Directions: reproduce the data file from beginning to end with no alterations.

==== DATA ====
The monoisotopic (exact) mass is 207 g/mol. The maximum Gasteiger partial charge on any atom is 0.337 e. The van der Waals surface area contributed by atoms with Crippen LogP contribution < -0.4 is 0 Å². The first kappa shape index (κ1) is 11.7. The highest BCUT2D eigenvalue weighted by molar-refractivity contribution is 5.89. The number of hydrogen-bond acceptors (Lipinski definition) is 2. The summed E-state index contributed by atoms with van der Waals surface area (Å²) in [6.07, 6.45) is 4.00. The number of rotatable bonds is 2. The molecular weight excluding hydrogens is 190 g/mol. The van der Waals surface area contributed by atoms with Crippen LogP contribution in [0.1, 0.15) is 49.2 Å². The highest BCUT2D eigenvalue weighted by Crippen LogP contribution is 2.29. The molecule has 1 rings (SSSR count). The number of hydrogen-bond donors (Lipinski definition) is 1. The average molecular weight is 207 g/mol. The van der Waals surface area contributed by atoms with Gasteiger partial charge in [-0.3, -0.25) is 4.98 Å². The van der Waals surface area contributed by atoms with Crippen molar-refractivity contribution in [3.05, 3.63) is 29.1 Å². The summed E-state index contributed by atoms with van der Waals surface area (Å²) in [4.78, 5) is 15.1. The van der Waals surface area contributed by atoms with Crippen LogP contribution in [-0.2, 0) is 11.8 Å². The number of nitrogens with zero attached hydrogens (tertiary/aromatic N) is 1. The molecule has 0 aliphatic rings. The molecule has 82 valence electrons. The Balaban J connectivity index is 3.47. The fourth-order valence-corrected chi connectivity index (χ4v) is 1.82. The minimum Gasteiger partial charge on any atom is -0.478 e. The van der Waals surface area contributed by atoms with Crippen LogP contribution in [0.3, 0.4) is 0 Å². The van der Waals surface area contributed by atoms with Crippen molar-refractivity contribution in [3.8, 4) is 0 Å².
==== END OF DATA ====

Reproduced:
The monoisotopic (exact) mass is 207 g/mol. The maximum Gasteiger partial charge on any atom is 0.337 e. The van der Waals surface area contributed by atoms with Crippen LogP contribution < -0.4 is 0 Å². The first kappa shape index (κ1) is 11.7. The highest BCUT2D eigenvalue weighted by molar-refractivity contribution is 5.89. The number of hydrogen-bond acceptors (Lipinski definition) is 2. The summed E-state index contributed by atoms with van der Waals surface area (Å²) in [6.07, 6.45) is 4.00. The number of rotatable bonds is 2. The molecular weight excluding hydrogens is 190 g/mol. The van der Waals surface area contributed by atoms with Crippen LogP contribution in [0.1, 0.15) is 49.2 Å². The highest BCUT2D eigenvalue weighted by Crippen LogP contribution is 2.29. The molecule has 1 rings (SSSR count). The number of hydrogen-bond donors (Lipinski definition) is 1. The average molecular weight is 207 g/mol. The van der Waals surface area contributed by atoms with Gasteiger partial charge in [-0.3, -0.25) is 4.98 Å². The van der Waals surface area contributed by atoms with Crippen molar-refractivity contribution in [3.05, 3.63) is 29.1 Å². The summed E-state index contributed by atoms with van der Waals surface area (Å²) in [4.78, 5) is 15.1. The van der Waals surface area contributed by atoms with Crippen LogP contribution in [-0.2, 0) is 11.8 Å². The number of nitrogens with zero attached hydrogens (tertiary/aromatic N) is 1. The molecule has 0 aliphatic rings. The molecule has 82 valence electrons. The Balaban J connectivity index is 3.47. The fourth-order valence-corrected chi connectivity index (χ4v) is 1.82. The minimum Gasteiger partial charge on any atom is -0.478 e. The van der Waals surface area contributed by atoms with Crippen LogP contribution in [0.3, 0.4) is 0 Å². The van der Waals surface area contributed by atoms with Crippen molar-refractivity contribution in [3.8, 4) is 0 Å².